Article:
This article was originally published by the GreenMoney Journal
Written by Green Alpha Executives: Garvin Jabusch and Betsy Moszeter
Water is elemental. Crucial for life as we know it. Finite in supply—particularly fresh water—it is chronically degraded by pesticides, herbicides, fossil fuels operations, discarded plastics, and countless other contaminants. Add it all up and it seems like the perfect combination of inelastic demand and diminishing supply. In fact, 2.2 billion people around the world do not have safely-managed drinking water services and 4.2 billion people don’t have safely-managed sanitation services. In the U.S. alone, fully one in six gallons of the fresh water we produce is wasted through old, leaky, deteriorating infrastructure, equaling 6 billion gallons of treated water wasted every single day before it has a chance to be consumed or otherwise put to productive use.
The easy math: we need more, and better access to, safe fresh water. It seems very straightforward to invest in freshwater solutions and enjoy the returns. But, invest in what, exactly?
Time to Do Your Homework
Key to deciding what to invest in is discerning what not to invest in, or, at least, what is more or less likely to give us the market exposures we had in mind. So, tonight’s homework assignment: scour the list of water-themed ETFs available on any given brokerage platform. Look at the underlying holdings. You will find companies that produce water infrastructure…but almost none of it is for recycled or recyclable water projects. You will see companies in water ETFs’ 10 Largest Holdings lists that have little water exposure at all, such as a firm that garners only six percent of its revenues from water testing and 94 percent from entirely different industries and activities. Keep looking, and you will find water utilities with no sustainability, stewardship, or other related efforts behind their sale of water. They are in charge of the earth’s most precious resource while failing to demonstrate good stewardship of it. In fact, many water-themed ETFs hold utilities that derive a material portion of their revenue from selling water to fracking companies.
As is so often the case in ESG investing, it pays to do your homework, and to know that your fund manager is doing theirs, too.
The Value of Water: A Growing, Global Risk by The World Economic Forum (WEF) highlighted the critical need for investors to take action on the water shortage. This striking report outlines a comprehensive list of risks and opportunities related to freshwater scarcity across all industries globally. In fact, according to WEF’s analysis, water scarcity will not just slow economic growth and exacerbate social inequalities, but is one of the greatest risks to global stability. Activities like selling water for use in fracking fluid will not decrease our economy’s freshwater risks.
The Value of Water report concludes that: Water security has increased in importance for investors; private sector actors have a vital role to play in securing water supplies through investments in infrastructure and technology solutions; a growing number of opportunities exist to invest in water-related projects that have positive environmental and social outcomes.
It is time for investors to pay attention and consider where their money can do the greatest good when it comes to one of our most precious resources: fresh water. Advisors should resist the temptation to “blanket” buy a water fund or ETF and call it good enough. Rather, in order to navigate the complex and increasingly urgent issue of freshwater scarcity, they should consider if what they buy are genuine, significant, sustainable water solutions that help to mitigate and to assist in adapting to the real-world problems confronting us. This is important in terms of sending market signals that only true solutions have value, and in increasing our probabilities of competitive investment returns. Inadequate or false solutions will not ultimately hold value.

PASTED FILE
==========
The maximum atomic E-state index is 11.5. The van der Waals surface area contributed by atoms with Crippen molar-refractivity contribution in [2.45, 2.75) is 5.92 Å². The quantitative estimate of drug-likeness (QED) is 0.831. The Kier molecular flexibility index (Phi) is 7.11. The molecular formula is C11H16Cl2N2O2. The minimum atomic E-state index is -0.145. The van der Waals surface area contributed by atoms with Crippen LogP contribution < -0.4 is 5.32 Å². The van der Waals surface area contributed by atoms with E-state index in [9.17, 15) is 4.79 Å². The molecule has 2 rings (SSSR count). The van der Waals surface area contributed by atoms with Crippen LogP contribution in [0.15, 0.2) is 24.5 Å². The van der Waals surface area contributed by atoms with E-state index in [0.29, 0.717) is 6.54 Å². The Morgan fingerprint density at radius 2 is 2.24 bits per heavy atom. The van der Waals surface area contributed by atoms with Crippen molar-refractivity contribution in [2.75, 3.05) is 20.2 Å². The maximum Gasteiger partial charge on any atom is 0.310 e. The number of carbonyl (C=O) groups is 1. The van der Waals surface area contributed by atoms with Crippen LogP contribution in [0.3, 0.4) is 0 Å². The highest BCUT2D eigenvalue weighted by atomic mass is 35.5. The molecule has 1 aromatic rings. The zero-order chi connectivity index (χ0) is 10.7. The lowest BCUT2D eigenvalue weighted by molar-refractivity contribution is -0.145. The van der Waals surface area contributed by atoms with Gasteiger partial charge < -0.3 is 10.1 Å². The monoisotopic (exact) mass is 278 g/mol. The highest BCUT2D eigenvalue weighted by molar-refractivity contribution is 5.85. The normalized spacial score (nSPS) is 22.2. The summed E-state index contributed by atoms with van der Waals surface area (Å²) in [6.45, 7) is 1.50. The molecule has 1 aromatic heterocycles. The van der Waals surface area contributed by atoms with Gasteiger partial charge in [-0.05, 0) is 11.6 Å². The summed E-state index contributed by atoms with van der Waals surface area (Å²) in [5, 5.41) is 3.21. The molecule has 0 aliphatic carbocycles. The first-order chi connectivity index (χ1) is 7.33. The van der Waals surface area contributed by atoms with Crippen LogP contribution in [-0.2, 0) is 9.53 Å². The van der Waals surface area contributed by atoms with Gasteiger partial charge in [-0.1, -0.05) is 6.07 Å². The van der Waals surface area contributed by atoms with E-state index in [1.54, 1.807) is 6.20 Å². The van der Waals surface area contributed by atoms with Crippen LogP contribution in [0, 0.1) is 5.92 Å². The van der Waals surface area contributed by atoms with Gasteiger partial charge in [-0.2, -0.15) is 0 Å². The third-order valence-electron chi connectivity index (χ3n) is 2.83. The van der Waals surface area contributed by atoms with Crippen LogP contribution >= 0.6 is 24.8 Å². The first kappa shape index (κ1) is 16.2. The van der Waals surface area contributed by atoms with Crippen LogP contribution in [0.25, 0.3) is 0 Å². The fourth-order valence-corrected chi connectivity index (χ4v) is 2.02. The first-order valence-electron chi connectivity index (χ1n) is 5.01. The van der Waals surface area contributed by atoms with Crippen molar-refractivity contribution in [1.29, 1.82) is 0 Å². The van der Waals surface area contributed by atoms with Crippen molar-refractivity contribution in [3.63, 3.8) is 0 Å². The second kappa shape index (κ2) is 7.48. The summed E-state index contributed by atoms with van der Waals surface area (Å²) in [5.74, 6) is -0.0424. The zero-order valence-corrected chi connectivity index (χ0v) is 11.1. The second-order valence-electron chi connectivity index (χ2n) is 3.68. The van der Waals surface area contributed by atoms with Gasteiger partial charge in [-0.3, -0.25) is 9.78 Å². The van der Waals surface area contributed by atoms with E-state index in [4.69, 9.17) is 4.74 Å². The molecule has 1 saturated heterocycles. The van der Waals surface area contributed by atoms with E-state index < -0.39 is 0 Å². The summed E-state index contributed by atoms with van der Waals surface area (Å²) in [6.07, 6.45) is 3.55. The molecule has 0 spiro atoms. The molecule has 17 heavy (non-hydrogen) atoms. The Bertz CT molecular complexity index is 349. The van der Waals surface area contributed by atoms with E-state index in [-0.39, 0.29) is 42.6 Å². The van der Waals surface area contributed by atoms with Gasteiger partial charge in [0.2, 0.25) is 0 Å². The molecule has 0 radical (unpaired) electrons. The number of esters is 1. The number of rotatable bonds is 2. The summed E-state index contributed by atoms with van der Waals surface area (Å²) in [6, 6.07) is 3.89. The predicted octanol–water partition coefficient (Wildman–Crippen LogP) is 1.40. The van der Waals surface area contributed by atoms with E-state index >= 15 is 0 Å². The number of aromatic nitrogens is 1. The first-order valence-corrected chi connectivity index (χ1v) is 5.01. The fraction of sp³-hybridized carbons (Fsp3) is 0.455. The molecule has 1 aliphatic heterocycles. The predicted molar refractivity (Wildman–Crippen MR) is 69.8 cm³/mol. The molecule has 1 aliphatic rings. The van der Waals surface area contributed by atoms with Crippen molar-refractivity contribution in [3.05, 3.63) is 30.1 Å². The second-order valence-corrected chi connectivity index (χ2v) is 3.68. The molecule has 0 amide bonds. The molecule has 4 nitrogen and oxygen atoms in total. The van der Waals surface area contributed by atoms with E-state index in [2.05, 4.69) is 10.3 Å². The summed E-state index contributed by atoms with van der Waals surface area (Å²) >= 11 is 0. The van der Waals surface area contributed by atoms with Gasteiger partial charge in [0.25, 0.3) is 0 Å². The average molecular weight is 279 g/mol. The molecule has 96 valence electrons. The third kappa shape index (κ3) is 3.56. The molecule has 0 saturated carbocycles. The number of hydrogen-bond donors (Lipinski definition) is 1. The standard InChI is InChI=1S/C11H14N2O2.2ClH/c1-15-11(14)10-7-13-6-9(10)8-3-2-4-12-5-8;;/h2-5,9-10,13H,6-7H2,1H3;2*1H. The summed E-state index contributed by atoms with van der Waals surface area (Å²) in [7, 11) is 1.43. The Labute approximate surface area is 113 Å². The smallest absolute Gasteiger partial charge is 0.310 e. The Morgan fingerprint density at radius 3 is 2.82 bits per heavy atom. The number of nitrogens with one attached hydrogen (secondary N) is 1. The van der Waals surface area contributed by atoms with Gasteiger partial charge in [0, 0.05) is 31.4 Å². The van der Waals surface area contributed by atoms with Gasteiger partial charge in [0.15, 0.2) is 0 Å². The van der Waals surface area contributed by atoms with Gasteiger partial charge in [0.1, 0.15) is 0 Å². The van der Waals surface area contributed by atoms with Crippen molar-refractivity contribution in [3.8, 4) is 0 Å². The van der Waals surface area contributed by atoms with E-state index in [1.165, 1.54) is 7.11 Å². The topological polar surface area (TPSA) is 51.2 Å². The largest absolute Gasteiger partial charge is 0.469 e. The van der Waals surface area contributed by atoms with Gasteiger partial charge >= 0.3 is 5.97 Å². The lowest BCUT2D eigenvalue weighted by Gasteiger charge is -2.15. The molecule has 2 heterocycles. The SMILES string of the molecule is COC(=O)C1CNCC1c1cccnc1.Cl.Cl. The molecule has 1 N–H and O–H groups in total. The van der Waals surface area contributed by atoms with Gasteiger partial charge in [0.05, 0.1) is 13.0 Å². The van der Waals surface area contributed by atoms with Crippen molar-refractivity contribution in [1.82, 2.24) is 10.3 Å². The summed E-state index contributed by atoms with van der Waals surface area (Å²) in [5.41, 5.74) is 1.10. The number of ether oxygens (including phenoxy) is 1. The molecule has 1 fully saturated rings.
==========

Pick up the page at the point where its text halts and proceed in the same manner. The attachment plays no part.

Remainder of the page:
Never Stop Questioning for a Better Future
Clearly one purchases a mutual fund or ETF because they have faith in their professional manager, and because they may not have the time or inclination to do the research and pick stocks to determine what the constituents of a portfolio should be. However, before buying a fund, performing a small amount of homework on the largest holdings list can go a long way to ensure the fund’s investment committee has the same vision of the future as you and/or your clients. Where investments are made – where capital flows – defines what the economy is, so it is imperative to invest assets in the future we want to see unfold. By looking at the largest holdings list, an investor can do quick research on those few companies to evaluate what each is doing to earn their revenues. What a company gets paid to do is tantamount to the company’s reasons for existing.
Investors should ask: Is there a clear market need for the product/service they are delivering? Does this investment solve that problem? How do we know if the solution works? Is the solution scalable and sustainable? How high quality is the management team’s track record with similar activities? Are they aligned financially to succeed – meaning are their incentives linked directly to performance of that investment over time? This kind of inquiry can help an investor understand exactly what a company does to earn its money.
Water scarcity is a pressing global issue that is not going away, and is, in fact, getting appreciably worse by the day. But—investable solutions exist. By engaging in some prudent research, we can ensure that our money flows toward solutions seeking to create a better and brighter future.
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